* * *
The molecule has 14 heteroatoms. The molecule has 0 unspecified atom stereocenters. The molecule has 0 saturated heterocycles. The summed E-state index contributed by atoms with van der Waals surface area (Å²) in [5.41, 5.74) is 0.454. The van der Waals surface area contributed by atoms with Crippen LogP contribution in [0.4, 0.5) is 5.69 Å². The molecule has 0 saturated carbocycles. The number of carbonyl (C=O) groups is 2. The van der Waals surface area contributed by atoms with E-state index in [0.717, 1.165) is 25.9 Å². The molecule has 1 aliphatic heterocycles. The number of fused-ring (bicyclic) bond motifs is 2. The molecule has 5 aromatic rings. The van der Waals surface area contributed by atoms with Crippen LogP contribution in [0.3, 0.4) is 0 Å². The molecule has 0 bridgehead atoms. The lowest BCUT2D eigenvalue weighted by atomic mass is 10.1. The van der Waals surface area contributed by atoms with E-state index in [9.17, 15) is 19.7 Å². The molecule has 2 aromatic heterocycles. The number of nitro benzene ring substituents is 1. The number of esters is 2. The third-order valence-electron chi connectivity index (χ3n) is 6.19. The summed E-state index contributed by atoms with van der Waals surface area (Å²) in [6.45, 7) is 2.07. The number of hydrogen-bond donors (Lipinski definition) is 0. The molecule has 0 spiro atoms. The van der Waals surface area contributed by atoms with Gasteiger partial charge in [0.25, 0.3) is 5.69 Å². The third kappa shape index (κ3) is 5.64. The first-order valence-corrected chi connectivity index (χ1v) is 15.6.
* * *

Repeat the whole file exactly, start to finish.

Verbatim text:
The molecule has 14 heteroatoms. The molecule has 0 unspecified atom stereocenters. The molecule has 0 saturated heterocycles. The summed E-state index contributed by atoms with van der Waals surface area (Å²) in [5.41, 5.74) is 0.454. The van der Waals surface area contributed by atoms with Crippen LogP contribution in [0.4, 0.5) is 5.69 Å². The molecule has 0 saturated carbocycles. The number of carbonyl (C=O) groups is 2. The van der Waals surface area contributed by atoms with E-state index in [0.717, 1.165) is 25.9 Å². The molecule has 1 aliphatic heterocycles. The number of fused-ring (bicyclic) bond motifs is 2. The molecule has 5 aromatic rings. The van der Waals surface area contributed by atoms with Crippen LogP contribution in [0.3, 0.4) is 0 Å². The molecule has 0 bridgehead atoms. The lowest BCUT2D eigenvalue weighted by atomic mass is 10.1. The van der Waals surface area contributed by atoms with E-state index in [9.17, 15) is 19.7 Å². The molecule has 2 aromatic heterocycles. The number of nitro benzene ring substituents is 1. The number of esters is 2. The third-order valence-electron chi connectivity index (χ3n) is 6.19. The summed E-state index contributed by atoms with van der Waals surface area (Å²) in [6.45, 7) is 2.07. The number of hydrogen-bond donors (Lipinski definition) is 0. The molecule has 0 spiro atoms. The van der Waals surface area contributed by atoms with Gasteiger partial charge in [0.25, 0.3) is 5.69 Å². The third kappa shape index (κ3) is 5.64. The first-order valence-corrected chi connectivity index (χ1v) is 15.6.